Mass dynamics of wintering Pacific Black Brant: body, adipose tissue, organ, and muscle masses vary with location

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Abstract:

We compared body size and mass of the whole body, organs, adipose tissue, and muscles of adult Pacific Black Brant (Branta bernicla nigricans (Lawrence, 1846)) collected concurrently in Alaska and Baja California during the fall, winter, and spring of 2002–2003. Head and tarsal lengths of males were similar between sites and slightly larger for females in Alaska than in Baja California. Brant appear to operate under similar physiological bounds, but patterns of nutrient allocation differ between sites. Birds wintering in Alaska lost similar amounts of adipose tissue during early winter as birds in Baja California gained during late winter before migration. Masses of the body, adipose tissue, and flight muscles during mid-winter were similar between sites. Seasonal adipose tissue deposition may, therefore, equally favor winter residency or long-distance migration. Gonad and liver masses increased in late winter for birds in Alaska but not for those in Baja California, suggesting birds wintering in Baja may delay reproductive development in favor of allocating reserves needed for migration. Phenotypic flexibility allows Brant to use widely divergent wintering sites. The wintering location of Brant likely depends more upon changes in environmental conditions and food availability, than upon physiological differences between the two wintering populations.

Nous comparons les tailles et les masses du corps entier, des organes, du tissus adipeux et des muscles chez des bernaches cravants du Pacifique (Branta bernicla nigricans (Lawrence, 1846)) récoltées à la même époque en Alaska et en Basse-Californie, en automne, en hiver et au printemps en 2002–2003. Les longueurs de la tête et des tarses des mâles sont semblables dans les deux sites et celles des femelles légèrement plus grandes en Alaska qu’en Basse-Californie. Les bernaches semblent fonctionner sous des contraintes physiologiques semblables, mais les patrons d’allocation des nutriments diffèrent dans les deux sites. Les oiseaux qui hivernent en Alaska perdent au début de l’hiver des quantités de tissu adipeux de même ordre que celles qu’accumulent les oiseaux en Basse-Californie en fin d’hiver avant la migration. Les masses du corps, du tissu adipeux et des muscles du vol au milieu de l’hiver sont semblables dans les deux sites. La déposition saisonnière de tissu adipeux peut donc favoriser également le maintien sur place durant l’hiver ou la migration. La masse des gonades et celle du foie augmentent en fin d’hiver chez les oiseaux d’Alaska, mais non chez ceux de Basse-Californie, ce qui indique que les oiseaux qui hivernent en Basse-Californie peuvent retarder leur développement reproductif pour favoriser une allocation de leurs réserves aux besoins de la migration. La flexibilité phénotypique permet aux bernaches d’utiliser des sites d’hivernage extrêmement différents. Le site d’hivernage des bernaches dépend vraisemblablement plus des changements dans les conditions du milieu et de la disponibilité de la nourriture que des différences physiologiques entre les deux populations en hivernage.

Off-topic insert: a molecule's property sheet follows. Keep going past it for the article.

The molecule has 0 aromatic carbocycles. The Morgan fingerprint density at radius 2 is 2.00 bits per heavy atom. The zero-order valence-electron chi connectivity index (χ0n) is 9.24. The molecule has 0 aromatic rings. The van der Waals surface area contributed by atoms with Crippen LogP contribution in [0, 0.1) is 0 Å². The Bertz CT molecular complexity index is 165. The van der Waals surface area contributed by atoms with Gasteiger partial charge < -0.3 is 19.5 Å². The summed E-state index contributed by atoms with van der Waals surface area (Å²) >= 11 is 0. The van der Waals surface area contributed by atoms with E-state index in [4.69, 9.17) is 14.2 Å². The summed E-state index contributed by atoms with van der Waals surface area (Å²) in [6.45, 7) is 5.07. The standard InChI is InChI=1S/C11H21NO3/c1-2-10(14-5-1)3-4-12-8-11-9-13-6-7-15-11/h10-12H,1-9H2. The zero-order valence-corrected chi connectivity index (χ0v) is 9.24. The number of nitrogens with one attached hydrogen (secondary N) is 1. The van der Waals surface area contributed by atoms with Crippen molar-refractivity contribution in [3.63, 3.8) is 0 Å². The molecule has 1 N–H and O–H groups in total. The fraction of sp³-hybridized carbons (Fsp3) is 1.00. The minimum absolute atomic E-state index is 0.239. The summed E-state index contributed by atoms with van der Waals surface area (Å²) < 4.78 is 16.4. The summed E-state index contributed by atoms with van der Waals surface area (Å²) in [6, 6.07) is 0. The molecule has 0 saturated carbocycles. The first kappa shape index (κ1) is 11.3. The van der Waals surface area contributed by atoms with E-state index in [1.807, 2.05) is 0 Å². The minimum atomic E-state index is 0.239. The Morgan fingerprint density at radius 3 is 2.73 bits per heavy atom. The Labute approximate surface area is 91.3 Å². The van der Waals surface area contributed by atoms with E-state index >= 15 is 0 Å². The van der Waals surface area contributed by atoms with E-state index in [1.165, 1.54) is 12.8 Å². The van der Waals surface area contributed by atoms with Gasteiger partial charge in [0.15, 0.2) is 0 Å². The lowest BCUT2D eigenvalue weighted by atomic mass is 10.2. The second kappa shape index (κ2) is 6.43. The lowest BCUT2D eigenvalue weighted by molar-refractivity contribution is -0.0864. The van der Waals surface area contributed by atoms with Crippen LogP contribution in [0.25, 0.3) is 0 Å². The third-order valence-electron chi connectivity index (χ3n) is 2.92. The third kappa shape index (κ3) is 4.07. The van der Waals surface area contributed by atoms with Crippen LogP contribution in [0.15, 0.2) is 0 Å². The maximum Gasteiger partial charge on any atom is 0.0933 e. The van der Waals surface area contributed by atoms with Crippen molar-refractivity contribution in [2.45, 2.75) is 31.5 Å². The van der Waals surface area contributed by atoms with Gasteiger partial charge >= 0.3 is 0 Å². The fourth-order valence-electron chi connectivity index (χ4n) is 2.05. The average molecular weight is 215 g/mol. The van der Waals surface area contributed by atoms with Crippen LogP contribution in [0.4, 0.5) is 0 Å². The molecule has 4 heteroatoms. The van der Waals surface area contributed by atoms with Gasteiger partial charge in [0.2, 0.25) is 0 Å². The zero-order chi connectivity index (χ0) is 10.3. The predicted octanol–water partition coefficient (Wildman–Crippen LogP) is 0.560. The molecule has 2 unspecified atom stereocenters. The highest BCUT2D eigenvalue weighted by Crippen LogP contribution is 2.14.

Document Type: Research Article

Publication date: June 1, 2007

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  • Published since 1929, this monthly journal reports on primary research contributed by respected international scientists in the broad field of zoology, including behaviour, biochemistry and physiology, developmental biology, ecology, genetics, morphology and ultrastructure, parasitology and pathology, and systematics and evolution. It also invites experts to submit review articles on topics of current interest.
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